Disrupting Our Patterns
Far too often do we feel the need to pathologize behaviors we see in the classroom, and I do not omit my own role in being a proponent of this behavior early in my career. In efforts to be helpful and gain control of a situation or challenging incidents, we often feel the need to label students in a way to try to better understand them and their needs. If they are evaluated and have a copy of specific goals, it makes supporting them seem to be more manageable. However, I would argue that now more than ever we must be vigilant about disrupting the need to “diagnose” behaviors and see them as a recalibration phase. To “recalibrate” is defined as “to change the way you do or think about something” (Cambridge Dictionary). So what if we changed the way we thought about and approached behavior entirely this year and viewed it as an adjustment period? What if we gave students the grace to adjust to the system and routine of in-person schooling again, without diagnosing or labeling them along the way? How might this change the framing with which we approach behavior and relationship building and shift the trajectory of the 2021-2022 school year? As we know from the research of Dr. Bruce Perry and Bessel Van der Kolk MD, among many others, trauma impacts our brain systems and lives in our bodies. We know that everyone has collectively lived through a traumatic experience and experienced this to varying degrees.
So, with all of this knowledge and research, surely we must intellectually understand the need to pause on labels and diagnoses and just allow ourselves to sit alongside each other, build connections, and co-regulate along the way.
Not only must we be trauma-informed on a big picture level, but in the day-to-day interactions, we have with our students and other staff. Instead of stamping a label on a student in order to categorize them and their behaviors to help us gain a sense of control, instead, we can ask key questions specific to the context we find ourselves in. As we as a society emerge from the trauma of 2020, it is imperative to ask ourselves: “Am I providing connection? Am I providing relational and physical safety? Am I providing predictability and consistency?” I would also push us to pause and reflect on these additional questions before feeling compelled to label or diagnose a student:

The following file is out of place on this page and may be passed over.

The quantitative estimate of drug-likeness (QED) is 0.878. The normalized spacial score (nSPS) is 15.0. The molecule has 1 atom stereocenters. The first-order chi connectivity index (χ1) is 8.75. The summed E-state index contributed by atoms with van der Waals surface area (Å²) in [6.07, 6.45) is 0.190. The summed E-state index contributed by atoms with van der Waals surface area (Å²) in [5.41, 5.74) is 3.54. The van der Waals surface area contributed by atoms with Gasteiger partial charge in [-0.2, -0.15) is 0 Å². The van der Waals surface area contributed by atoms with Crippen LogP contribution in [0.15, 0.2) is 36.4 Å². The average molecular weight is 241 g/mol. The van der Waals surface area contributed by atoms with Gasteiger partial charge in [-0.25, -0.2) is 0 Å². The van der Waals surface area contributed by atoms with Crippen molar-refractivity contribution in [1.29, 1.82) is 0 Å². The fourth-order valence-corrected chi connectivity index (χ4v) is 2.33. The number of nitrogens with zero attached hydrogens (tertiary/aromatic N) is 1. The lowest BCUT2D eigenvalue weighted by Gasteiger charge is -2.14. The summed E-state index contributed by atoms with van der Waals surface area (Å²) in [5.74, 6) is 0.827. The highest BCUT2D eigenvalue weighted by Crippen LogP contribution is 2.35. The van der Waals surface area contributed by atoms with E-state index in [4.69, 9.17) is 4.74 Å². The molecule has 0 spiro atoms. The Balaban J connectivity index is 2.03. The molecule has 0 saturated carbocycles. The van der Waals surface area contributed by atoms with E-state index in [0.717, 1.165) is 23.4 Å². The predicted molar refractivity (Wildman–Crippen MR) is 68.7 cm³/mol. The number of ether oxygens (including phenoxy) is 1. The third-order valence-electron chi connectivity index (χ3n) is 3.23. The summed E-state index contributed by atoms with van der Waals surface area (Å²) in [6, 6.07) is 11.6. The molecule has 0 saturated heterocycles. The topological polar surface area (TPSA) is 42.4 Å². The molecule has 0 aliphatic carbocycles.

- What experiences was this student missing during the pandemic?
- What is this behavior communicating?
- How can I give this student opportunities to practice the skills I expect/hope to see?
- How am I modeling this skill in my own classroom/school community?
- What was this student’s experience during the COVID pandemic?
- What was this student’s experience during 2020?
- What was this student’s experience in school last year? What about in years prior?
There is no doubt that we are setting out on another year like no other. I know that my practices this year will be centered on healing, building relationships, and acknowledging the human experience of the students that enter my classroom community. In order to heal, we must all take care of ourselves and allow time for recalibration; giving ourselves and our learners grace along the way. I ask us all as educators at this critical moment to reflect often and center our self-awareness, particularly considering our lens of approach to serving those that have been disproportionately impacted by COVID. We are in a critical time in history right now. We are all well aware as humans first, educators, and readers that the experiences and events in 2020 are not simply to be swept under the rug. While we know this, we must also know that there will be underlying yet consistent pressure to return to “business as usual”. We also know as changemakers that we cannot allow this to happen.
- “A Conversation About Instructional Equity with Zaretta Hammond.” Center for the Collaborative Classroom, 15 May 2021, http://www.collaborativeclassroom.org/blog/a-conversation-about-instructional-equity-with-zaretta-hammond/.
- Felton, Emmanuel. “Special Education’s Hidden Racial Gap.” The Hechinger Report, 30 Mar. 2020, hechingerreport.org/special-educations-hidden-racial-gap/.
- “Health Equity Considerations and Racial and Ethnic Minority Groups.” Centers for Disease Control and Prevention, Centers for Disease Control and Prevention, http://www.cdc.gov/coronavirus/2019-ncov/community/health-equity/race-ethnicity.html.
- “Recalibrate.” RECALIBRATE | Definition in the Cambridge English Dictionary, dictionary.cambridge.org/us/dictionary/english/recalibrate.
- “Unlocking Opportunity for African American Girls: A Call to Action for Educational Equity.” NWLC, 21 July 2020, nwlc.org/resources/unlocking-opportunity-african-american-girls-call-action-educational-equity/.